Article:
Global Research: On October 8 you were refused entry to a public event organized by the University of Concordia in Montreal that featured the so-called ambassador from Venezuela: The event: “The Crisis in Venezuela: a discussion with Venezuelan Ambassador to Canada”. What happened?
Arnold August: Since I am subscribed to the regular newsletter of the Montreal Network of Latin American Studies, which regroups all four universities in the city, I received their bulletin at the beginning of September which announced this event as a free public one. Thus, I got a ticket on September 14.
The goal of the Quebec Peace Movement, of which I am a member, as decided at its September 24 meeting, was to organize a surprise activity inside the hall where we would attempt to read our statement to be elaborated before hand. The goal was that, right from the beginning of the meeting, to surprise and verbally confront the so-called Ambassador to his face and the university authorities who invited him.
In addition to having received the ticket close to a month before the event, and several follow up emails as an attendee issued by Concordia until the day before the activity confirming my attendance, I was not allowed to enter. Security guards told me that I was “not on the list”! Upon insisting, they could not give any reason. They instead fumbled clumsily from one pretext to another. For example, they said that there was not enough space and thus they took the last 4 or 5 people to have registered off the list despite the fact that I was probably one of the FIRST people to have received a ticket. At another point they cited a possible “security threat” as a result of another very public protest with which I had nothing to do. Yet, they could still not answer the question: “why me?”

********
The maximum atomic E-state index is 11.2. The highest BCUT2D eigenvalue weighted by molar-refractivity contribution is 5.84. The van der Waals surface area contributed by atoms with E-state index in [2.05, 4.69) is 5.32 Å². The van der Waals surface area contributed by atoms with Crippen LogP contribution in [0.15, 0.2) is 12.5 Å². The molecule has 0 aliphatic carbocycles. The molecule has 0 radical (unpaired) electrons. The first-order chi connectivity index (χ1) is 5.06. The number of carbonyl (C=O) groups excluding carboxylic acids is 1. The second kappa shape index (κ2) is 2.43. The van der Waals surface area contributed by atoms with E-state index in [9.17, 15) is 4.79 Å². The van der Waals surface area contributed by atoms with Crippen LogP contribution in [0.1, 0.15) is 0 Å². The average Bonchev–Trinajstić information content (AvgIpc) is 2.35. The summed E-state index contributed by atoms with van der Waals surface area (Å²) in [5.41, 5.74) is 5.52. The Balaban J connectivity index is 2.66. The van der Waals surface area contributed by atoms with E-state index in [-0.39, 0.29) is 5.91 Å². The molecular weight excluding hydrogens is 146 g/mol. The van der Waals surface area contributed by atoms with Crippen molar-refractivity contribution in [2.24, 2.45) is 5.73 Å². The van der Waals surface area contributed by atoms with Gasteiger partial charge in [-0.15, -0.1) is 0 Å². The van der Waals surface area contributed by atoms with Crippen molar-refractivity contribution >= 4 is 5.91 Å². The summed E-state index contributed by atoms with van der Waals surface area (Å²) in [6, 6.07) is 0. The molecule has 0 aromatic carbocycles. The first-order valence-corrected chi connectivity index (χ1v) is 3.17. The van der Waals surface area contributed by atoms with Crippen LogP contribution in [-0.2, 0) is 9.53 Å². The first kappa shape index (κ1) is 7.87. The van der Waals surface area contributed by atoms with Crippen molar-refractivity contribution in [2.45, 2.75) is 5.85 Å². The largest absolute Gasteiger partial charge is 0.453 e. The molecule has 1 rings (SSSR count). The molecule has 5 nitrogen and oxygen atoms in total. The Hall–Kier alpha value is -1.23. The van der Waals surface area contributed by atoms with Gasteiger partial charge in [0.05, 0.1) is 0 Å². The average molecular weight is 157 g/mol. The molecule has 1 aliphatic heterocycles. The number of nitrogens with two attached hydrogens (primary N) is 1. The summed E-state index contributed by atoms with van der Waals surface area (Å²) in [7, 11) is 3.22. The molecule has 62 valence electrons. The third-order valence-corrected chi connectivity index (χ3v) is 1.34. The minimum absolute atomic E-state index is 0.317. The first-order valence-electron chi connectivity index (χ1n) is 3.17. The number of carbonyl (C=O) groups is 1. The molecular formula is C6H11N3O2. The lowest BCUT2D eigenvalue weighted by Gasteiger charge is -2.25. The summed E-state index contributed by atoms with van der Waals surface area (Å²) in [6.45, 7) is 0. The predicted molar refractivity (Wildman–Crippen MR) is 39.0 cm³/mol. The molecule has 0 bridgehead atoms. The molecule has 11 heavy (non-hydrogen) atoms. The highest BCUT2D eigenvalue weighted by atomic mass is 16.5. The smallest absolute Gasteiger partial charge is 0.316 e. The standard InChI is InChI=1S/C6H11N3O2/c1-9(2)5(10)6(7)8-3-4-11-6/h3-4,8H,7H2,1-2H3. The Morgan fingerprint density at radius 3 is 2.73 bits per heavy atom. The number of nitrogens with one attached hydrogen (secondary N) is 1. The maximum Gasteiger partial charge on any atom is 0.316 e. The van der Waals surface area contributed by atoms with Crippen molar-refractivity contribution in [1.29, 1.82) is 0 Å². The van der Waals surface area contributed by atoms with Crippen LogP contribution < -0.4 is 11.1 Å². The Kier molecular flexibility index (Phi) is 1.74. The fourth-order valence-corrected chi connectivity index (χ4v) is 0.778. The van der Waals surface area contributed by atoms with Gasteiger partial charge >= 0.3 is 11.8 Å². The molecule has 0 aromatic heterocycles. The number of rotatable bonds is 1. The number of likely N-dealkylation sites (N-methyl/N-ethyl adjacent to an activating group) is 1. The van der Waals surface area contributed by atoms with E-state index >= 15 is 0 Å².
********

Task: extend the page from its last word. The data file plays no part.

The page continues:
GR: What do you think alerted them to single you out?
AA: Well, our plan was to not make our intentions known publicly in order to surprise the “ambassador” face to face in the hall. Surrounded by his supporters. However, for some reason opposition to the event became public beforehand. It seems that a result of that the university, probably in collaboration with the Canadians secret service agency, scoured the list of attendees and of course came upon mine. Thus, the exclusion.
Despite not being allowed in, we made our presence felt and as the videos show: we can see what the so-called ambassador” and the Concordia authorities had to hear.
GR: How did it end?
AA: It was a disaster for the very weak Trump-Trudeau forces in Montreal and a victory for those of us in Montreal who support the Bolivarian Revolution and democratically elected president Maduro.
Do you know that not one overtly pro-Guaidó supporter showed up at the meeting? Furthermore, after all the public appeals by the University, in a hall sitting 50 people, only about 25 showed up as reported to us by those who did attend!
GR: Yet they gave as one of the pretexts to bar you from entry that there was “no room”?
AA: Yes, the bottom line is that we are all a witness now of just another example of political persecution and/or media black-out in Canada against those of us across the country who oppose the Trump/Trudeau Venezuela policy.
It was also a victory for us because at the end of the meeting the “ambassador” had to leave the hall and sheepishly walk through our picket and listen to our slogans even more clearly than he had heard it from the inside. He even had to take our leaflet that was handed out to the attendees. I hope he enjoyed it. I would add this message. Do not show your face in Montreal again. You are not welcome!